Hollis Golightly and Maurice Montana @ The Baltic Room - 1/06/2000
Sadhappy @ The Rainbow - 1/15/2000

[ photo by craig young ]
photo by craig young

Hollis Golightly and Maurice Montana
The Baltic Room
January 6, 2000
Seattle, WA

I have a vision--call it misguided or romantic--that the Greek Muses have found form in American culture through the lonely singer in a smoke-filled piano bar. You know the places. Regardless of whether there is plush velvet or cracked vinyl on the seats, regardless of the condition of the paneling and the ceiling tiles, independent of the piercings or tattoos or lined faces of the bartender, these places are always outside of time. The lighting is--at best--seductive, and--at worst--dim. There is more smoke drifting through these places than fifty chain-smokers could generate in an hour closeted in an airplane bathroom with a broken smoke detector. And the singer is always more ethereal and more melancholy than anyone in the audience could ever wish or want to be.

The pianist is a fleet-finger magician, a nearly invisible figure that offers up an innocently dazzling rhythm for the singer to weave her song through. He is never within the circle of light which follows her, always at the edge of vision. He probably knows every standard ever considered and moves from song to song with but a glance or a word from the singer. He reacts to her mood, to her longings, and the songs follow suit.

And the songs are always songs about heartbreak, even if they don't mean to be. "These foolish things remind me of you." She gazes into the infinite distance and there is no man in the room that has any hope of replacing the fellow who isn't there. If you are alone, she only makes you feel less so because your pain isn't nearly as definitive as hers. And if you are with someone, then you instinctively draw closer to that person. In this noir world, the men are hard and brusque without being aware that they are broken. And the women, with exquisite sorrow, know exactly why they are.

"I have heard the mermaids singing, each to each. I do not think that they will sing to me." --T. S. Eliot, "The Love Song of J. Alfred Prufrock"

Thursday nights. 7-9 pm. The Baltic Room. Let your heartache out.

Mark Teppo
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[ photo by craig young ]
photo by craig young

The Rainbow
January 15, 2000
Seattle, WA

Michael Manring

Always cause for celebration when they grace us with one of their all too infrequent shows, Sadhappy packed The Rainbow on a cold Saturday in January and once again proved why most of the Seattle scene aren't even worthy of humping their gear for them. Three consummate, egoless musicians, Evan Schiller, Paul Hinklin and Michael Manring completely wowed the audience through two mind-altering sets of music with their bass and drum pyrotechnics. Touching on songs from the band's early cassette releases up to their last album, Good Day Bad Dream, as well as unveiling a number of new songs, Sadhappy left no musical stone unturned.

It was simply amazing to watch the synergy between these three, especially when you consider that they only practice for a day or two before each performance. Paul and Evan play as if they are of one consciousness; each intuitively knowing where the other is going, and in the middle of improvisations flawlessly stopping on a dime to turn another direction, still together and without batting an eyelash or raising an eyebrow. Over the top of Paul's sub-dwelling, multi-layered bass came the genius of Michael Manring. Sometimes doubling up with Paul, other times coloring the spaces left open, his influence and playing seamlessly incorporated itself, adding new dimensions to numbers like "Between Four Horses" (an early Paul and Evan number). Manring was also kind enough to grace us with a solo composition, "La Sagrada Familia" from 1998's The Book of Flame--always a highlight of these performances.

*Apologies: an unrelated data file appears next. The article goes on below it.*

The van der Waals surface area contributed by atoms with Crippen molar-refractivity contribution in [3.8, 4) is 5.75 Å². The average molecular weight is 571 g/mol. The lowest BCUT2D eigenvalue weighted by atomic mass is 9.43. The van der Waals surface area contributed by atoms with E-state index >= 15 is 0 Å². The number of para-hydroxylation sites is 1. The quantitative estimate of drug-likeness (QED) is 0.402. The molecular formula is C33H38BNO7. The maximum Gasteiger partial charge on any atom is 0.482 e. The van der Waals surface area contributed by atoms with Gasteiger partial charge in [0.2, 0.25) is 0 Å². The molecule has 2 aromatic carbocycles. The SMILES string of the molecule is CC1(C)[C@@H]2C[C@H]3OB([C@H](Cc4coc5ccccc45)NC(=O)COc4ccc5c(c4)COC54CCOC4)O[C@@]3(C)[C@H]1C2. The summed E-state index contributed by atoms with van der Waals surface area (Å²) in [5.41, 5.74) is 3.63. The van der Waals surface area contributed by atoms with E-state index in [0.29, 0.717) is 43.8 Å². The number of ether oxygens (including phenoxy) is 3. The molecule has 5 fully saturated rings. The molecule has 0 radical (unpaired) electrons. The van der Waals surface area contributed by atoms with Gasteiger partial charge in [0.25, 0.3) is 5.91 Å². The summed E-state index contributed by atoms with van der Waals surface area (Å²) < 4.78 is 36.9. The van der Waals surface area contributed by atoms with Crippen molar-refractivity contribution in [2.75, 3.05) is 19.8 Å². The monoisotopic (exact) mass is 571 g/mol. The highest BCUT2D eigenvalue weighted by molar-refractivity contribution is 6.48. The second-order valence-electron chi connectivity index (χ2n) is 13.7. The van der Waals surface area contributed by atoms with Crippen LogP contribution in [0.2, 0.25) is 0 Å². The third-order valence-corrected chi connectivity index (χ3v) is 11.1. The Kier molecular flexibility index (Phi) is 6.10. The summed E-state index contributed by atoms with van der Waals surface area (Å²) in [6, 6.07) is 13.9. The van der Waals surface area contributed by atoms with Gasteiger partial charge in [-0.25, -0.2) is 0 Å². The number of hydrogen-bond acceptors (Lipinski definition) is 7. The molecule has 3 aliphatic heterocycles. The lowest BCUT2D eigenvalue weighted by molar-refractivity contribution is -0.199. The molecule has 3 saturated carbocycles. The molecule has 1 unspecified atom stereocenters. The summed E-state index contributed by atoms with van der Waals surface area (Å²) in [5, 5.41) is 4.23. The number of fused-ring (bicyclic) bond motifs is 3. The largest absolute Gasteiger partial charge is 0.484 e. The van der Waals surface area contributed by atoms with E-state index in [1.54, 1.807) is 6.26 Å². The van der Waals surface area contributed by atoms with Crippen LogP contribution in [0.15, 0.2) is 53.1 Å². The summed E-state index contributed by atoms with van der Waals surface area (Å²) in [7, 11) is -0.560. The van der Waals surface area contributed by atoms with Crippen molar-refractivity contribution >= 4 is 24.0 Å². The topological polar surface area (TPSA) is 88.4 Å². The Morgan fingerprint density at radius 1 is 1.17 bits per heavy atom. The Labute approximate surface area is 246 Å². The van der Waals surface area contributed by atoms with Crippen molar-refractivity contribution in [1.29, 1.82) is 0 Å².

The songs moved like liquid mercury. Paul stepped up to the microphone for several spoken word/stream of consciousness numbers (including the hilarious "Oscar Wins the Lottery"), Evan augmented his drumming with various samples and drum loops, crazy-flippin'-fingers Michael smiled demurely throughout. Several of the new pieces had a Middle Eastern feel to them, with one in particular sounding reminiscent of the band's "Nemo's Diary." Paul's bass pulsing like the sun on the desert floor, the wash of Evan's cymbals the push of a sandstorm, it left a presence like that of Zeppelin's "Kashmir" and hinted at what we may expect on their hopefully-soon-to-be-released new album, tentatively entitled High Ball. Paul commented that he hoped to have the album out by summer and would gratefully accept any cash donations to speed the process. Where do we send the money?

It's seldom that you get to see musicians of Sadhappy's caliber up close and personal. It further goes to show how much the band is respected as they rather quickly sold out of all their merchandise between sets--and they haven't released an album in two years. Always amazing to see, hear and be intoxicated by their prowess, they were a band bassessed. Next time they play, make a point to be there. Music will never sound the same again.

-Craig Young
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